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How Do You Define Professional Development?


Live From NSDC, St. Louis-- I attended an interesting session this morning on "How Professional Development Fits Into Federal Policy," led by NSDC Executive Director Stephanie Hirsh and NSDC Federal Policy Advisor Rene Islas.

The upshot was that NSDC is putting a lot of effort--through congressional lobbying, grassroots support, and field outreach--into getting a new definition of professional development into the reauthorization of NCLB. Islas noted that the PD definition itself--Sec. 9109 (34), if you're keeping score at home--is a little noticed part of NCLB but has a huge impact on other parts of law (e.g., Title I, teacher quality) where teacher support is referenced. NSDC clearly believes it could be major change-driver in schools.

The definition of PD in the current NCLB ostensibly restricts the use of one-shot workshops, but Islas acknowledged that it "is not having the impact that we think it should." NSDC's re-write of the definition thus goes considerably further, stipulating (among other things) that PD should: foster collective responsibility among educators for student performance; be team-based and facilitated by school-based leaders; take place several times per week in a "continuous cycle of improvement"; define clear teacher-learning goals based on data analysis; and inform ongoing improvements in student learning.

There was a general sense around the room that professional development of this type was not happening at very many schools around the country, and that there would be a number of implementation barriers (including teacher and administrator attitudes) that would need to be worked through even if it did become law.

Nevertheless NSDC's proposal has met with some success already. Hirsh and Islas noted that it is now supported by both the NEA and the AFT and that versions of it have been included in legislation proposed in both houses of Congress. (The latter part of the session was devoted to instructing attendees on how they could press their representatives in Congress to support for the legislation.)

At the same time, Islas noted that NSDC was wary of the possible impact of a recent shift taking place in the policy conversations on teaching. He said there has been an increasing emphasis in Washington and elsewhere on teacher evaluation and measuring teacher effectiveness, with professional development seen merely "as a remediation tool [for underperforming teachers] as opposed to a necessary ingredient to effective schools." That's not at all what NSDC had in mind. ...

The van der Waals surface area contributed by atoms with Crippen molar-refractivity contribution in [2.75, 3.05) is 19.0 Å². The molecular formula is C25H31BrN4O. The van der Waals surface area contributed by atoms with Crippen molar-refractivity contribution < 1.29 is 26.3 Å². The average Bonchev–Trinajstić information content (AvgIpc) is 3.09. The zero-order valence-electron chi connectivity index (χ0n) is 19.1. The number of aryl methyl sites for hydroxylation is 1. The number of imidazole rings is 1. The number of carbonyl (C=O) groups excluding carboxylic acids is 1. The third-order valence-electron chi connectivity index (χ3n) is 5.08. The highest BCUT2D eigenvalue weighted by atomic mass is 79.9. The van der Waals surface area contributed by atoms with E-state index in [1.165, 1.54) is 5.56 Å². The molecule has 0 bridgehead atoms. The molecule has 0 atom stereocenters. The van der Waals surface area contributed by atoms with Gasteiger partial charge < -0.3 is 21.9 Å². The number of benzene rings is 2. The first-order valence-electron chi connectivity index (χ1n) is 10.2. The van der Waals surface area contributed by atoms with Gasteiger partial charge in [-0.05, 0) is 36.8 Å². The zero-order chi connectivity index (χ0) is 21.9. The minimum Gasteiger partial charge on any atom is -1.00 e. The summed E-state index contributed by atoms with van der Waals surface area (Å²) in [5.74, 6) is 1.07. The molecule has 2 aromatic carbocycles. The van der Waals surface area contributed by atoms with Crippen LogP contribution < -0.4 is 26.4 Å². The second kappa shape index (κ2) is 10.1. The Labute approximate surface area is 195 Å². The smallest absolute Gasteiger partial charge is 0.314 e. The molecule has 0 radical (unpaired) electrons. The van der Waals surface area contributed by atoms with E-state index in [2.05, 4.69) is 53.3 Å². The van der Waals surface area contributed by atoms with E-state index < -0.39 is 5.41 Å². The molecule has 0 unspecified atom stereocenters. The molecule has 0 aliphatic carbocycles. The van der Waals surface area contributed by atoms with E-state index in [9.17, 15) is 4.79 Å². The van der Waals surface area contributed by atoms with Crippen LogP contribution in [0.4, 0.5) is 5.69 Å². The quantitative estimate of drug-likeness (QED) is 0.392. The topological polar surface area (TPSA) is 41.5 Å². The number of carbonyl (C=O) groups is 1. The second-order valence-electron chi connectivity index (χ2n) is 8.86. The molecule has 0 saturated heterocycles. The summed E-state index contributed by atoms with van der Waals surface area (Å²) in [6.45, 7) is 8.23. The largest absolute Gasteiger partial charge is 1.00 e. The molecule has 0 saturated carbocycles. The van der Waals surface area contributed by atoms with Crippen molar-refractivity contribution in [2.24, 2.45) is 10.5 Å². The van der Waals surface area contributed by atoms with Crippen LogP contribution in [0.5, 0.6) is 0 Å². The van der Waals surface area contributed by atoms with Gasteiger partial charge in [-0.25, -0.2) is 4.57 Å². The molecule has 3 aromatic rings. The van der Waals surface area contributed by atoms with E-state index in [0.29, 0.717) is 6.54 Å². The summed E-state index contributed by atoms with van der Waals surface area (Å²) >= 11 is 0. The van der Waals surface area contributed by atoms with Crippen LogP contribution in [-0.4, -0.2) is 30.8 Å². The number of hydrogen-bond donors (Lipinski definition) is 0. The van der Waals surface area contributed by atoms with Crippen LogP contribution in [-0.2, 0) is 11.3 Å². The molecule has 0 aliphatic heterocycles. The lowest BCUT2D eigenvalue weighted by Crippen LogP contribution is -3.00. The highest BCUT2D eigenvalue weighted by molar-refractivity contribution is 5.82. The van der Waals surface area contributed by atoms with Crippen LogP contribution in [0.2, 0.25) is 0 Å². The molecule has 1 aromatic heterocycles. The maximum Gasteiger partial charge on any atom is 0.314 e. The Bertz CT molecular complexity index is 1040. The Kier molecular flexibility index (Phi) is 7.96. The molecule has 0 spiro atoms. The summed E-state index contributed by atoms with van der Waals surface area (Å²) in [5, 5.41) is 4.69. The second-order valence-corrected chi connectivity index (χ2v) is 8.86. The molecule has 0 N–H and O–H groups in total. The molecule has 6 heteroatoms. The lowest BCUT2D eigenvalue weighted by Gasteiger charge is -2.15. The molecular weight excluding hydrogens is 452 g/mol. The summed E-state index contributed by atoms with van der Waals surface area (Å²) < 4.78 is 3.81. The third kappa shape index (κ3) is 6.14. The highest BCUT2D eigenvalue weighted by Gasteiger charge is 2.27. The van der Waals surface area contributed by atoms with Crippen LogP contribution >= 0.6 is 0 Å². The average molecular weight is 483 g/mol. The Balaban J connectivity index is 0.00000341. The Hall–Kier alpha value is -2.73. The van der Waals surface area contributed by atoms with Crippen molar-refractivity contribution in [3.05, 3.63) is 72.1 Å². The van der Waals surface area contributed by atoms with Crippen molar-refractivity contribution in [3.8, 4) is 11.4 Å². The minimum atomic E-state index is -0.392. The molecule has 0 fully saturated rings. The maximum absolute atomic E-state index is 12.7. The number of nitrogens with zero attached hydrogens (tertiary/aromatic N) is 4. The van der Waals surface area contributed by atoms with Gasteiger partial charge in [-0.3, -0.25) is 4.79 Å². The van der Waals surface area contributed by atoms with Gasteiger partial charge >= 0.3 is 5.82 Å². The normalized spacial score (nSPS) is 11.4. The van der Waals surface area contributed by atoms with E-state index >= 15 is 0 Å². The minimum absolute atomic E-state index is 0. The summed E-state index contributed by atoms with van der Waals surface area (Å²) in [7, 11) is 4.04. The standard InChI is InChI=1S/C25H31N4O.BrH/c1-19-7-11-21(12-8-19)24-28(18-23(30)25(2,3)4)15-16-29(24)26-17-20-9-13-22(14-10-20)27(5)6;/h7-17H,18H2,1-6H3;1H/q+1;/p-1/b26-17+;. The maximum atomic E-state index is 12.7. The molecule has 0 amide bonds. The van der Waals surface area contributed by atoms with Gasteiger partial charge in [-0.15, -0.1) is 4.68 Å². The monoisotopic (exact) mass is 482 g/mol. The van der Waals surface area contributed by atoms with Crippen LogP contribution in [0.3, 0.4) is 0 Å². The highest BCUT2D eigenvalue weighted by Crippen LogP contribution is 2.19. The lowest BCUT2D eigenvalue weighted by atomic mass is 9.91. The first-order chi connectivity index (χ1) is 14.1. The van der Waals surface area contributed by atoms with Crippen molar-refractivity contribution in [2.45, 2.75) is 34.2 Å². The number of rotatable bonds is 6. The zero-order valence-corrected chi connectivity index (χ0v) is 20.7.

--Anthony Rebora


How will they ever enforce this?

It would be a matter of providing incentives (i.e. grants, etc.) to encourage the type of Professional Development programs outlined in any legislation -- as opposed to "enforcement".

This is an encouraging development. The team approach to professional developement works well in other fields. It fosters cooperation and co-curricular thinking. It also puts PD on a local, within the school district, or even building itself, level.

Given that there is a push to tie teacher pay/performance to student achievement, it is going to be critical that schools begin to ask the question...does this PD have an impact on academic achievement, and if so, how much? The PD that should be used to build capacity in teachers to improve achievement absolutely should be tied to academic achievement. Working together in teams on student performance goals based on data is the best way to address the goals!

PD several times per week? Gasp! Are teachers to have no life at all outside of their jobs?
OK, that was my first reaction. But seriously,I agree that it's a pointless waste of time and staff to continue the traditional one-off PD just so admin. can check off that they've done it. But if "several times per week" means one inservice followed by in class modeling, if needed, and documented and supervised in-class practice of skills learned, then it makes a whole lot of sense. The best supervisors are peers rather than administrators. Administrators are too threatening. Also, the new skills need to be pedagogically sound and make sense to teachers, or the whole thing becomes a silly charade.
In my 35 years as a full time teacher, I received this kind of PD only once. And, yes, it permanently changed my classroom practices for the next quarter century and made me a way more effective teacher.

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Recent Comments

  • Susan Morrison: PD several times per week? Gasp! Are teachers to read more
  • Sandra: Given that there is a push to tie teacher pay/performance read more
  • Bob Frangione: This is an encouraging development. The team approach to professional read more
  • Susan: It would be a matter of providing incentives (i.e. grants, read more
  • Denny: How will they ever enforce this? read more




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